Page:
Wall Street’s bosses are warning top clients to brace for a recession — even as the banks’ economists continue to waffle on the risks of a downturn.
JPMorgan boss Jamie Dimon lately has been privately telling his wealthiest investors he believes there’s a 90% chance the US is headed for a recession, according to a leaked audio recording. At the same time, the bank’s chief economist Bruce Kasman publicly puts the likelihood of a recession at 40%.
“Part of the divergence may be due to the difference in jobs and responsibilities,” Lloyd Blankfein, the former CEO of Goldman Sachs, told The Post.
“An economist is delivering a forecast, a CEO is responsible for contingency planning and managing risk. As a CEO, whether the risk of a recession was 30% or 70%, I’d be battening down the hatches,” Blankfein adds.
Indeed, Goldman Sachs’ current CEO, David Solomon, said in an interview last month, “Anytime you have high inflation and go through an economic tightening, you wind up having some sort of an economic slowdown.”
“So I think the chances that we have a recession are high.”
Nevertheless, Goldman’s top economists are putting the likelihood of a recession at just 50%.
Other analysts say bankers like Dimon and Solomon, who have weathered numerous financial crises during their careers, may have better intuition when it comes to the economy.
“There’s always been a disconnect between the C-suite and economists,” Wells Fargo bank analyst Mike Mayo told The Post.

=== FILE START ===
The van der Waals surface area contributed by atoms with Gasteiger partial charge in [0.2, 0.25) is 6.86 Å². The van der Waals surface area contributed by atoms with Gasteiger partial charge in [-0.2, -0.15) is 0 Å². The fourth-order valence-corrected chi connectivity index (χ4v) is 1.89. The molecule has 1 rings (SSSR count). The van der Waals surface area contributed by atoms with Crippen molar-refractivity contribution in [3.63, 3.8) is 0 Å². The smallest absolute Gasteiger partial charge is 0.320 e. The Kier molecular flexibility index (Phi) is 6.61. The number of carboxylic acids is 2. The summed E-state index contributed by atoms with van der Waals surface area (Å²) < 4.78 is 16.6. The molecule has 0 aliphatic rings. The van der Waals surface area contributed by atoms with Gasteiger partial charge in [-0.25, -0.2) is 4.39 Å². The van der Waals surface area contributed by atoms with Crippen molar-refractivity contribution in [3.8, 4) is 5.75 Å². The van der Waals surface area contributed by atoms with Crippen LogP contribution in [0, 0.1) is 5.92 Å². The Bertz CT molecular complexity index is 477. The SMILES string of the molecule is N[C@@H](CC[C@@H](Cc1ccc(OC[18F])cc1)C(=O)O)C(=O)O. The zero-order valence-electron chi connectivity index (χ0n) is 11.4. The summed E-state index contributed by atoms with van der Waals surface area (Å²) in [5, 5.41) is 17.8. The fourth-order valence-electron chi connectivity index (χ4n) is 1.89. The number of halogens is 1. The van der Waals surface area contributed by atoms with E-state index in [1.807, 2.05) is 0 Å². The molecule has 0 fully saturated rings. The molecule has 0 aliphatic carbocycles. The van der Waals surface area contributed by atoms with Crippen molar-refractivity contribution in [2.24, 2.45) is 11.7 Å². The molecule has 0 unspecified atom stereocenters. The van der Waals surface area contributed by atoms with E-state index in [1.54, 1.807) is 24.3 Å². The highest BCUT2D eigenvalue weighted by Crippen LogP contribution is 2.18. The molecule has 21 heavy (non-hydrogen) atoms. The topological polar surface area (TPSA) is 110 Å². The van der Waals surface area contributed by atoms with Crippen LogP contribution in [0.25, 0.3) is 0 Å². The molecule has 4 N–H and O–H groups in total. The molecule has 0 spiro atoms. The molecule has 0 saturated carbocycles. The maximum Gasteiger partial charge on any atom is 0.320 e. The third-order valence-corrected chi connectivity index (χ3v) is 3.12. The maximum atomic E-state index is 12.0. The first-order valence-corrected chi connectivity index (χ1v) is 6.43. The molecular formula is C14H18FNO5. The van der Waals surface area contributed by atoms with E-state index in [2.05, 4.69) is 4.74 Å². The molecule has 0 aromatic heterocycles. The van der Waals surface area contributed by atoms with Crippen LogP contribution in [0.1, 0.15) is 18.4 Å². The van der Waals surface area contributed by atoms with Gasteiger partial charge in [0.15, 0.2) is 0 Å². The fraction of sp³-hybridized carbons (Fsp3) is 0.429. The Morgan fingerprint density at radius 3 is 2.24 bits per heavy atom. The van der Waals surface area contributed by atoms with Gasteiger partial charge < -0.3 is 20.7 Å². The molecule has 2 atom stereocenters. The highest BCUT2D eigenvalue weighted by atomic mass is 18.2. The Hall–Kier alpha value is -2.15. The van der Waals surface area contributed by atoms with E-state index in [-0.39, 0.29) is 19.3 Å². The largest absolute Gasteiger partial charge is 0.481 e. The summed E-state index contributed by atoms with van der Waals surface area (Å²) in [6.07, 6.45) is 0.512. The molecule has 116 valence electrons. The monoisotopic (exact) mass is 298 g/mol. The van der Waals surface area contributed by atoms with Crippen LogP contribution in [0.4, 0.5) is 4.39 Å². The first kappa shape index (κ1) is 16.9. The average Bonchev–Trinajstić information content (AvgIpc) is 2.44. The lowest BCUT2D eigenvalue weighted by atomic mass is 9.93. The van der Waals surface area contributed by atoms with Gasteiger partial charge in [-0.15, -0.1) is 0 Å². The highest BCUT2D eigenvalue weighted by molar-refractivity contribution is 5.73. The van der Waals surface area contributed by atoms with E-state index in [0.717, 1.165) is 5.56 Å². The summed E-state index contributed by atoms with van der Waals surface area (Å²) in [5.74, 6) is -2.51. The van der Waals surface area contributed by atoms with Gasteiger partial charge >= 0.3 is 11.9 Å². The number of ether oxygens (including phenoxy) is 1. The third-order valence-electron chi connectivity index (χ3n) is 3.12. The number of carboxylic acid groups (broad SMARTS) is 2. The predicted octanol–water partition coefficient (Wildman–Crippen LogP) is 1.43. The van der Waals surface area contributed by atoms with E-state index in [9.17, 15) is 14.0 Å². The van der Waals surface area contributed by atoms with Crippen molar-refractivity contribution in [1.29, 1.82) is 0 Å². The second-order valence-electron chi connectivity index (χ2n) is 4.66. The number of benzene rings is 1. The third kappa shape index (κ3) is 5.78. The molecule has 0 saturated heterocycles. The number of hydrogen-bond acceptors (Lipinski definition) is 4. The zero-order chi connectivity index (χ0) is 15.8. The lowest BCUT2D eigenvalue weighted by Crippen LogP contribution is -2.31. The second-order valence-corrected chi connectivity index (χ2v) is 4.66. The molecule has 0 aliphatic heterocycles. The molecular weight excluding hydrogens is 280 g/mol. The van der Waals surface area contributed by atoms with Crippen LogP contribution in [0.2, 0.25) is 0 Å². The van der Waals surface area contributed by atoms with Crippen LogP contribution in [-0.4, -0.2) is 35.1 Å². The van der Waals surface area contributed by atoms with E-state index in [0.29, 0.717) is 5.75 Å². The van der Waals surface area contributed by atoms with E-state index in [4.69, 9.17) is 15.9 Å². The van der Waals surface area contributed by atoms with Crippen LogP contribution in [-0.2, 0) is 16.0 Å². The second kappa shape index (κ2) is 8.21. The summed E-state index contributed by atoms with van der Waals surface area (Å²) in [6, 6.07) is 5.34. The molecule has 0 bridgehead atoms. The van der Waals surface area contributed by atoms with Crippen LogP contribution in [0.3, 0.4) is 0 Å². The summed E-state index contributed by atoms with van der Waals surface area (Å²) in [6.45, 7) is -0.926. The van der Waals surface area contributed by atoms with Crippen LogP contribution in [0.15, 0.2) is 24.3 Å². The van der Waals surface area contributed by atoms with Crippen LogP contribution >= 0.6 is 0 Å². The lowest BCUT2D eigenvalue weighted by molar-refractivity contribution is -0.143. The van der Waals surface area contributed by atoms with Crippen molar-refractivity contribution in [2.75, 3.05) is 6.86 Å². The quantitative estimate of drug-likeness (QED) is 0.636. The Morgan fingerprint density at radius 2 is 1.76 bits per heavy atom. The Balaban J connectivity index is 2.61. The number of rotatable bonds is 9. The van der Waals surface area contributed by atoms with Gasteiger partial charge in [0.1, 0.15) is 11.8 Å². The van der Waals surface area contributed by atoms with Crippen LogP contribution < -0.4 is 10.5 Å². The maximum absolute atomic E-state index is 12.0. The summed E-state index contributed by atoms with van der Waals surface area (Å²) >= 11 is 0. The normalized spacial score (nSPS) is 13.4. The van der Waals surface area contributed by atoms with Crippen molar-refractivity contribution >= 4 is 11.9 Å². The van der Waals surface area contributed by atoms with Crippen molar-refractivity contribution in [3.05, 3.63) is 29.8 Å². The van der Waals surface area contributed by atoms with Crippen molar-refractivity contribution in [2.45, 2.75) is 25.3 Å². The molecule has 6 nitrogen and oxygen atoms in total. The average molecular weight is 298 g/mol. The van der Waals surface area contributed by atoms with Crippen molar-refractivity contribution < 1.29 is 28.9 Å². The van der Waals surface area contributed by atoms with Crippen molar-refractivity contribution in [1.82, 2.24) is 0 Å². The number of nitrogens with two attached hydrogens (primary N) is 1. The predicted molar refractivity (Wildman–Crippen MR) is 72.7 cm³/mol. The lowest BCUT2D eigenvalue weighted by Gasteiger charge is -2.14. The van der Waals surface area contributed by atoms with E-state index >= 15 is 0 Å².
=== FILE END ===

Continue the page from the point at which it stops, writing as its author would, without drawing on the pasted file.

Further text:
Dimon and his chief economist have been at odds for months. In June, Dimon made headlines for warning of a looming economic “hurricane.” Days later, Kasman pooh-poohed the comments and said he didn’t see a “real reason to be worried about a recession… I think what we’re going to see is growth continue to be on the softer side, but growth continue to show resilience.”
Preparing for possible contingencies is central to running a company, Blankfein adds. “Think of how much you spend on insurance to hedge against even a 1% risk of a very bad event.”
In the months before the 2008 financial crisis, top banks wrote off a number of housing loans — a big change to the balance sheet that economists didn’t factor into their models until much later.
Likewise, now some banks are writing off hundreds of millions of dollars in corporate loans — and analysts worry economists may not be including those changes in their models.
For instance, JPMorgan added more than $1 billion in a provision for anticipated credit loss last quarter as the bank prepared for possible consumer loan defaults. Citi, Wells Fargo, and Bank of America have also announced more than $100 million losses on loans.
As DealBook reported, the number of inferior rated companies in distress jumped to 9% this month — up from 4% the month before.
Still, not everyone is convinced of gloomy times ahead.
“Jamie Dimon has historically been very cautious and very pessimistic because he lived through the financial crisis of 2008,” Thomas Hayes of Great Hill Capital told The Post.
“We’ve already had a technical recession with two quarters of negative GDP growth,” Hayes added. “The last time people had been this negative was March 2009 and April 2020 when the market had already bottomed… and the downturn was in the rearview mirror.”